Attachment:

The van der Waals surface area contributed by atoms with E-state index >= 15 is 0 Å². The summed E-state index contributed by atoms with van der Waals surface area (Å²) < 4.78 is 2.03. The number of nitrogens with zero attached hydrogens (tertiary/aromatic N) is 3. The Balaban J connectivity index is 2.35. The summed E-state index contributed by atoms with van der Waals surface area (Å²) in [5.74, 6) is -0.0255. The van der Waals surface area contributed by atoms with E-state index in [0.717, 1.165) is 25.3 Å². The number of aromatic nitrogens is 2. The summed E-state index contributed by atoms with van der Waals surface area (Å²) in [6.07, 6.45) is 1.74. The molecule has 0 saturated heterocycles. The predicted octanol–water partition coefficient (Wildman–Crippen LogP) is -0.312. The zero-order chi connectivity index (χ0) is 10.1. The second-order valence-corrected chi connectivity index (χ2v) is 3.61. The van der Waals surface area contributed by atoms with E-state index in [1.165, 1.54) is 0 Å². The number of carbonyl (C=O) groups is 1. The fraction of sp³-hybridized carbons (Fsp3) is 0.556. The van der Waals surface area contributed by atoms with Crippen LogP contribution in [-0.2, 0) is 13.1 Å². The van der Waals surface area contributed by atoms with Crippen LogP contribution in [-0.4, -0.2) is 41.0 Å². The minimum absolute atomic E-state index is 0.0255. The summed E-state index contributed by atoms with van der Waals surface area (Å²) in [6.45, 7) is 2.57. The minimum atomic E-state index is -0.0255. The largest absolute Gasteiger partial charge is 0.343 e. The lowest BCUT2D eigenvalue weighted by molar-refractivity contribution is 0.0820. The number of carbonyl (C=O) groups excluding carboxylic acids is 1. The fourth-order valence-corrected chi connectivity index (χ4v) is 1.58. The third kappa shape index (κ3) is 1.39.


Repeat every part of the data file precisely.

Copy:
The van der Waals surface area contributed by atoms with E-state index >= 15 is 0 Å². The summed E-state index contributed by atoms with van der Waals surface area (Å²) < 4.78 is 2.03. The number of nitrogens with zero attached hydrogens (tertiary/aromatic N) is 3. The Balaban J connectivity index is 2.35. The summed E-state index contributed by atoms with van der Waals surface area (Å²) in [5.74, 6) is -0.0255. The van der Waals surface area contributed by atoms with E-state index in [0.717, 1.165) is 25.3 Å². The number of aromatic nitrogens is 2. The summed E-state index contributed by atoms with van der Waals surface area (Å²) in [6.07, 6.45) is 1.74. The molecule has 0 saturated heterocycles. The predicted octanol–water partition coefficient (Wildman–Crippen LogP) is -0.312. The zero-order chi connectivity index (χ0) is 10.1. The second-order valence-corrected chi connectivity index (χ2v) is 3.61. The van der Waals surface area contributed by atoms with E-state index in [1.165, 1.54) is 0 Å². The number of carbonyl (C=O) groups is 1. The fraction of sp³-hybridized carbons (Fsp3) is 0.556. The van der Waals surface area contributed by atoms with Crippen LogP contribution in [-0.2, 0) is 13.1 Å². The van der Waals surface area contributed by atoms with Crippen LogP contribution in [-0.4, -0.2) is 41.0 Å². The minimum absolute atomic E-state index is 0.0255. The summed E-state index contributed by atoms with van der Waals surface area (Å²) in [6.45, 7) is 2.57. The minimum atomic E-state index is -0.0255. The largest absolute Gasteiger partial charge is 0.343 e. The lowest BCUT2D eigenvalue weighted by molar-refractivity contribution is 0.0820. The number of carbonyl (C=O) groups excluding carboxylic acids is 1. The fourth-order valence-corrected chi connectivity index (χ4v) is 1.58. The third kappa shape index (κ3) is 1.39.